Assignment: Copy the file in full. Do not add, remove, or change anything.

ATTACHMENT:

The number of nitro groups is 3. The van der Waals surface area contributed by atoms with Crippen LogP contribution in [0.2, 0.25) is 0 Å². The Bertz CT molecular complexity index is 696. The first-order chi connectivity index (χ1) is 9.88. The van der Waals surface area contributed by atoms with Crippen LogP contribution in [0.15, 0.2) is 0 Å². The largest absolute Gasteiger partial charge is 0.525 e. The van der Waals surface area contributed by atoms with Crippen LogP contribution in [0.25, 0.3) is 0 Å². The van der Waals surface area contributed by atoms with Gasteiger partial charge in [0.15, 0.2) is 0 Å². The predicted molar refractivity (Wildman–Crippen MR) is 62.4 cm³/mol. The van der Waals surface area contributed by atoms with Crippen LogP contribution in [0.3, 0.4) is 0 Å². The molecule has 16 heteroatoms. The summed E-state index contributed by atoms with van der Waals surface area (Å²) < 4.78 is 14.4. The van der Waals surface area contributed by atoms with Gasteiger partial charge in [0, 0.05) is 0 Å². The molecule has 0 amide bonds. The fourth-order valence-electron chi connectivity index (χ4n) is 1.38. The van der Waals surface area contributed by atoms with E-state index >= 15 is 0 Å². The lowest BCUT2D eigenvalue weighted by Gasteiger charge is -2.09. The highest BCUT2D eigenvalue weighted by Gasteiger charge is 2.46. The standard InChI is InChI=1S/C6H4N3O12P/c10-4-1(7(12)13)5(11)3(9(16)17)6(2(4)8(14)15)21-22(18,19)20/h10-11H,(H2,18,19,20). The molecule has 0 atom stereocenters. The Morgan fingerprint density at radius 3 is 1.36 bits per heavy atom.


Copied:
The number of nitro groups is 3. The van der Waals surface area contributed by atoms with Crippen LogP contribution in [0.2, 0.25) is 0 Å². The Bertz CT molecular complexity index is 696. The first-order chi connectivity index (χ1) is 9.88. The van der Waals surface area contributed by atoms with Crippen LogP contribution in [0.15, 0.2) is 0 Å². The largest absolute Gasteiger partial charge is 0.525 e. The van der Waals surface area contributed by atoms with Crippen LogP contribution in [0.25, 0.3) is 0 Å². The van der Waals surface area contributed by atoms with Gasteiger partial charge in [0.15, 0.2) is 0 Å². The predicted molar refractivity (Wildman–Crippen MR) is 62.4 cm³/mol. The van der Waals surface area contributed by atoms with Crippen LogP contribution in [0.3, 0.4) is 0 Å². The molecule has 16 heteroatoms. The summed E-state index contributed by atoms with van der Waals surface area (Å²) < 4.78 is 14.4. The van der Waals surface area contributed by atoms with Gasteiger partial charge in [0, 0.05) is 0 Å². The molecule has 0 amide bonds. The fourth-order valence-electron chi connectivity index (χ4n) is 1.38. The van der Waals surface area contributed by atoms with E-state index >= 15 is 0 Å². The lowest BCUT2D eigenvalue weighted by Gasteiger charge is -2.09. The highest BCUT2D eigenvalue weighted by Gasteiger charge is 2.46. The standard InChI is InChI=1S/C6H4N3O12P/c10-4-1(7(12)13)5(11)3(9(16)17)6(2(4)8(14)15)21-22(18,19)20/h10-11H,(H2,18,19,20). The molecule has 0 atom stereocenters. The Morgan fingerprint density at radius 3 is 1.36 bits per heavy atom.